By Denis MacShane
THE YORKSHIRE POST, 17 June 2010 – Late on a sultry London night, 70 years ago, a tall, rather badly-dressed Frenchman with a receding chin, a narrow moustache and slicked-down black hair, went quietly into Broadcasting House, in London.
He made a short broadcast in French lasting barely two minutes. No-one can remember hearing it live. In 1940, the BBC broadcast only five minutes in French a day, so the habit of tuning in to the BBC’s recently launched broadcast in foreign languages had not really taken hold.
The appeal to France to continue resisting the German invader and occupier has entered French legend with the same impact that the English revere Magna Carta or the Americans worship the Declaration of Independence.
It was an act by a lonely individual who only a few months previously had been a mere colonel in the French army. It was part of the tumultuous tractations between France and Britain as the most Francophile Prime Minister in British history, Winston Churchill, gazed with horror on the country he loved and admired nearly as much as his own England or his mother’s America.
Looking backwards through the prism of the carefully-constructed memoirs, part history, part myth-making that Churchill and de Gaulle wrote after the war, the appeal of June 18, 1940, seems a logical and necessary point in history in which two men of destiny embraced.
Churchill had given France everything except the RAF to try to stop the defeat. Britain, alone, saved Europe and, arguably, the world, from a long period of authoritarian rule. Churchill became the free world’s hero in 1945.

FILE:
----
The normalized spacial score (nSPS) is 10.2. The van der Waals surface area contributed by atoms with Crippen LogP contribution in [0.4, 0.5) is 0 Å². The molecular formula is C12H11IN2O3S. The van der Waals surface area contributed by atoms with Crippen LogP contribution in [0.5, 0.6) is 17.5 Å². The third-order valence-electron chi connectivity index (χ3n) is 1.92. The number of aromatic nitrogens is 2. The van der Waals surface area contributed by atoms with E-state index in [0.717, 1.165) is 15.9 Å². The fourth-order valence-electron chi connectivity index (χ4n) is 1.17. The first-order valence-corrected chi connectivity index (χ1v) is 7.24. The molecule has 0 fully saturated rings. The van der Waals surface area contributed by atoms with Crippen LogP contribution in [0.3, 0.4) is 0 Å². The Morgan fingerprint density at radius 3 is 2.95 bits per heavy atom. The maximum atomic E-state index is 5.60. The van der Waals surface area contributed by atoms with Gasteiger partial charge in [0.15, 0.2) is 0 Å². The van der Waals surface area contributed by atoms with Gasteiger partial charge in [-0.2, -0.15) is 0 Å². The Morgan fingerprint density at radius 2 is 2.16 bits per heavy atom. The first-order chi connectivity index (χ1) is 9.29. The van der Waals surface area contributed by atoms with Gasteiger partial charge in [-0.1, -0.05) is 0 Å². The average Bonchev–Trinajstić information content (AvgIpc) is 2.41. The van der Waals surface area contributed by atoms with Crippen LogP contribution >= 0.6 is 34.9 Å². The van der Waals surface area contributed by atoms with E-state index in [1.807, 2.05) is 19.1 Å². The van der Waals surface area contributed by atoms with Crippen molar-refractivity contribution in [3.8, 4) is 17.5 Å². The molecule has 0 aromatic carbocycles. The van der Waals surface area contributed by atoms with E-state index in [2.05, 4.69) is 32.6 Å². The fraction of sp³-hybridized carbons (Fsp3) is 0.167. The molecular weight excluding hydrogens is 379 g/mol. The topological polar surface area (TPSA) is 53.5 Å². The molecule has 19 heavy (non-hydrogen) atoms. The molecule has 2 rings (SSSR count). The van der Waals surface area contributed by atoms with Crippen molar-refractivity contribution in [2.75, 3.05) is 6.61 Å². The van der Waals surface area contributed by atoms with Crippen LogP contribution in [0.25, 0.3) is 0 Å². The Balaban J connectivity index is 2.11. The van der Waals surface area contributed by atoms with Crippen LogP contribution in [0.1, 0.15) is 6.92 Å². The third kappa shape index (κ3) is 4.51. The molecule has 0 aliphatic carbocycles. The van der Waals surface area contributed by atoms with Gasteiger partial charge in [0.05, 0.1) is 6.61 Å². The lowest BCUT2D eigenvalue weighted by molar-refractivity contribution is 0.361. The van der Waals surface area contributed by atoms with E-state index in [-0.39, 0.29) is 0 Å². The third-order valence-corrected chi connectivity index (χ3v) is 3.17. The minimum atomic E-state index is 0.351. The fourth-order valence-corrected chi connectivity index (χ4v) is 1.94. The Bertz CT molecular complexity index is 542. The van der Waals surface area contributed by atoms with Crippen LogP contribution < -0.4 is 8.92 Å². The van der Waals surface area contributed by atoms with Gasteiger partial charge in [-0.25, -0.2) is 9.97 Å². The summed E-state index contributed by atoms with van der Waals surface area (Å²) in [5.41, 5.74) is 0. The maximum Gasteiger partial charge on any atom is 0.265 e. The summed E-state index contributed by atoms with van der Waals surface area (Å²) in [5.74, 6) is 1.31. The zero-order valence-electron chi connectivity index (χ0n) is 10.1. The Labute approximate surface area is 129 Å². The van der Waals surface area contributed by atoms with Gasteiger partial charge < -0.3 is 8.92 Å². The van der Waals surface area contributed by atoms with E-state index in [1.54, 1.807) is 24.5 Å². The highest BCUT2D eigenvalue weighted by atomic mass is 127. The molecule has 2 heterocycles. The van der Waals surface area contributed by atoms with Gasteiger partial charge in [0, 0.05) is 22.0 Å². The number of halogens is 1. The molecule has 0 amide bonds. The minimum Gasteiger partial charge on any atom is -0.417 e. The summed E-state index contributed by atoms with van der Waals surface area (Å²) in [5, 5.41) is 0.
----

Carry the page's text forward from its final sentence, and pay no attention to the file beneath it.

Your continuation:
De Gaulle had to wait much longer to transform the brief statement he made on June 18 into his re-creation of a France splendid, confident, puissant and able, by the time of Churchill’s death, to have overtaken Britain in terms of economic, social and cultural power and moreover to have helped give birth to a process European integration which isolationist British politicians, Eurosceptic avant la lettre, turned their noses up at.
The voice of France making the appeal of was that of General de Gaulle. But the words and the ideas in it were equally those of Churchill. The two men had met briefly in the preceding weeks of June as Churchill flew backwards and forwards to France to try to persuade the French government to fight on.
De Gaulle was not a Montgomery or Eisenhower. He was a political soldier who made his name as an intellectual able to think about fighting the next war with new methods and tactics.
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